1) The universe is designed for life. Dozens of universal constants, physical laws, and physical circumstances - from the strength of the electroweak force to the unique phase states of water to the emergence of habitable zones in the universe - display values and behaviors that are tuned with exacting precision to foster the emergence of life. Moreover, the earth, a “privileged planet,” has been endowed with the required dimensions and planfully situated in orbit around a specific class of star, at a specific distance, within a specific habitable zone of the universe such that not only is the emergence of life inevitable, but the emergence of intelligent organisms capable of making scientific observations and ultimately discovering these markers of design is inevitable.

2) It is impossible that life arose on earth without special intervention from an intelligent designer. The complexity observed in subcellular machinery of contemporary organisms tells us that it is impossible that self-catalyzing reactions capable of reproduction could have emerged without the special intervention of a designing intelligence. Indeed, other transitions observed throughout the history of life – the emergence of flagellar propulsion, multicellular body plans, the major phyla, human intelligence and morality – required the repeated infusion of additional information, hence the intervention of a designer or designers.

So lets rub these ideas together:

- The very fabric of the universe is designed for life, and the earth was situated to foster life.

- It is impossible that life emerged and evolved spontaneously on earth.

(rub rub rub)


(rub rub rub rub)

Still nothing.

I do smell something, however.

Monday, October 16, 2006

Tchaikovsky's ultralinear topology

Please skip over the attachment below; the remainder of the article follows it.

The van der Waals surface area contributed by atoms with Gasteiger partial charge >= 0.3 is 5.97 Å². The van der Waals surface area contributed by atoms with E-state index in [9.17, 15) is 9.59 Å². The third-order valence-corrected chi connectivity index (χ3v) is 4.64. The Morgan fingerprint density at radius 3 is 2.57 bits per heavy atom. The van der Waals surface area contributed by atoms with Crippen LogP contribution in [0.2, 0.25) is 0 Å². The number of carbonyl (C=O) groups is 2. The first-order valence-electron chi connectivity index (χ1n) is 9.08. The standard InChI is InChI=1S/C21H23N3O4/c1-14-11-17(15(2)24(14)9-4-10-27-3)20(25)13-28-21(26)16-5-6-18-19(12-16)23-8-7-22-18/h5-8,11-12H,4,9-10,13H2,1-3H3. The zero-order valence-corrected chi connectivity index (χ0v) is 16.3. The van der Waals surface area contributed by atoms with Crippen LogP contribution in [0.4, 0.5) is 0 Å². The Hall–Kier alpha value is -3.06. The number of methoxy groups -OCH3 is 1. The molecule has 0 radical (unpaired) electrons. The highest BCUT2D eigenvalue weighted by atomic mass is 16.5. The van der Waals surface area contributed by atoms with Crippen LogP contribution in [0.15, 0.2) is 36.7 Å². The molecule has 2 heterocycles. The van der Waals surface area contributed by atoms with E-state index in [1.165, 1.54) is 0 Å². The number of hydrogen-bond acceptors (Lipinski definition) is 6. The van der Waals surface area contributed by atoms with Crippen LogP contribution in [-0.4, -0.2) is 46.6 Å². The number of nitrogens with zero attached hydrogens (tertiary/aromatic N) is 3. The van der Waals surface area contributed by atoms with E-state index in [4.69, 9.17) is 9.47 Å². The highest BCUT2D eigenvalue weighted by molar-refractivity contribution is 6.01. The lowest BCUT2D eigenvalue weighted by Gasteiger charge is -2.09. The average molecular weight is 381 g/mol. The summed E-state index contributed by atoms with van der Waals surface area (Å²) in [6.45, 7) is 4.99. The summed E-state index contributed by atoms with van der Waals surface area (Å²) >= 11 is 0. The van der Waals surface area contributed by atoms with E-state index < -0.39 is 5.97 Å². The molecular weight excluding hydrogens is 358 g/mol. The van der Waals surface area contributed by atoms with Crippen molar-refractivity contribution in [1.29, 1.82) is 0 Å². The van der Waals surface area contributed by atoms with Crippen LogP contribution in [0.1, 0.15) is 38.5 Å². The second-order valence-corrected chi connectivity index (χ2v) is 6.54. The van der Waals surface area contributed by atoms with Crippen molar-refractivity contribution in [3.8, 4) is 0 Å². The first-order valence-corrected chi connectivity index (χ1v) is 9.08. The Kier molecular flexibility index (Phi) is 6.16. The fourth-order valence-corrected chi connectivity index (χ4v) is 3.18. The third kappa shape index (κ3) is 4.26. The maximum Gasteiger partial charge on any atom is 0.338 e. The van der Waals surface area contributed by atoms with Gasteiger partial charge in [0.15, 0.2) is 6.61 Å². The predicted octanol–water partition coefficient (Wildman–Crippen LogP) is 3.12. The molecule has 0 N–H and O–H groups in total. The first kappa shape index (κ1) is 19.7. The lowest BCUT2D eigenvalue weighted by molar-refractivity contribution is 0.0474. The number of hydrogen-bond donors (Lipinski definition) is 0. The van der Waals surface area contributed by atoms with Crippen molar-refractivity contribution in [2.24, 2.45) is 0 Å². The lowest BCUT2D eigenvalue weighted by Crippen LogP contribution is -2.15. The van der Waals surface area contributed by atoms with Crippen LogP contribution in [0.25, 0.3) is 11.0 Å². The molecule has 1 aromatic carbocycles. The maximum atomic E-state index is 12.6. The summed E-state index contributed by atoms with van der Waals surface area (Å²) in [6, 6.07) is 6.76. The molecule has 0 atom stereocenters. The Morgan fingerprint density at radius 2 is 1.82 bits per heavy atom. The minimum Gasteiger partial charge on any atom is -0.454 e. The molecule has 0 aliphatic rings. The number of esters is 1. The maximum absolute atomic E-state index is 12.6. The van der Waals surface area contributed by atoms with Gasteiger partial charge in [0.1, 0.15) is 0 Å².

Last night - Sunday night - I spent some time with Tchaikovsky's fourth. This by means of the Cleveland Orchestra captured by Soundstream in the early 1980's, SACD conversion, two monaural, 12-watt Harman Kardon receivers circa 1956, and highly efficient, home built speakers using vintage University drivers (HF-206 and 4409 horns - hence the cognomen "Reciprocating Bill" - and C15-HC woofers). The sound quality of this recording is absolutely astounding, vastly superior to any redbook recording I have ever heard. Equally amazing is the sound quality attained by this ancient suite of equipment when provided a wide range, analog-like source: horn choirs that are both silky and perfectly etched (not shouty), beautiful massed strings, and authoritative percussion and dynamics. I've recapped the amplifier sections of the receivers (power supply and coupling caps), which run 6L6GBs very conservatively through a ultralinear topology. But most important was this sometimes manic, sometimes sweet composition. Worth the time and felt thought.

Sunday, October 15, 2006

Water under the irony

Lots of water under the bridge.

The lingering ID shennanigans perpetrated by ID supporters at the Ohio Board of Education has pulled my attention back to the dimwittery of ID. I briefly posted at Uncommon Descent on a few topics as Reciprocating Bill. Following a series of respectful and carefully articulated posts I joined the ranks of the banned. The discussion concerned the simulation of natural selection by means of computer modeling:

ID sympathizer:

If you’re a computer scientist/engineer, and you have some deep-seated desire to demonstrate that a “Darwinian process” can produce IC, my suspicion is that when the first models don’t produce this IC, that some tweaking takes place. And, after enough trials and tweaking, lo and behold, IC appears (of course, I suspect that their definition of IC and my definition probably won’t be the same). But even conceding that this is “real” IC, it is almost 100% certain that in the “tweaking” that has been done, some kind of information has been snuck in.These same computer scientists/engineers would most presumedly say, “We didn’t do anything of the sort.
Reciprocating Bill:
Just so we are clear: You just made all that up.
For which I was bannished. Because I was the second or third participant unsympathetic to ID to be disconnected within a few hours, the thread quickly devolved into an echo chamber of ID choir-preaching and DaveScot's unilateral declarations. What else is new?

Yesterday William Dembski at UD committed aggravated unintentional irony by posting on a "Review of Major Symptoms" of "Groupthink," and wondered aloud whether these better described ID or evolutionary science. I was particularly entertained by this:
8. the emergence of self-appointed mindguards - members who protect the group from adverse information that might shatter their shared complacency about the effectiveness and morality of their decisions...
For anyone familiar with UD, this stands on its own an needs no comment.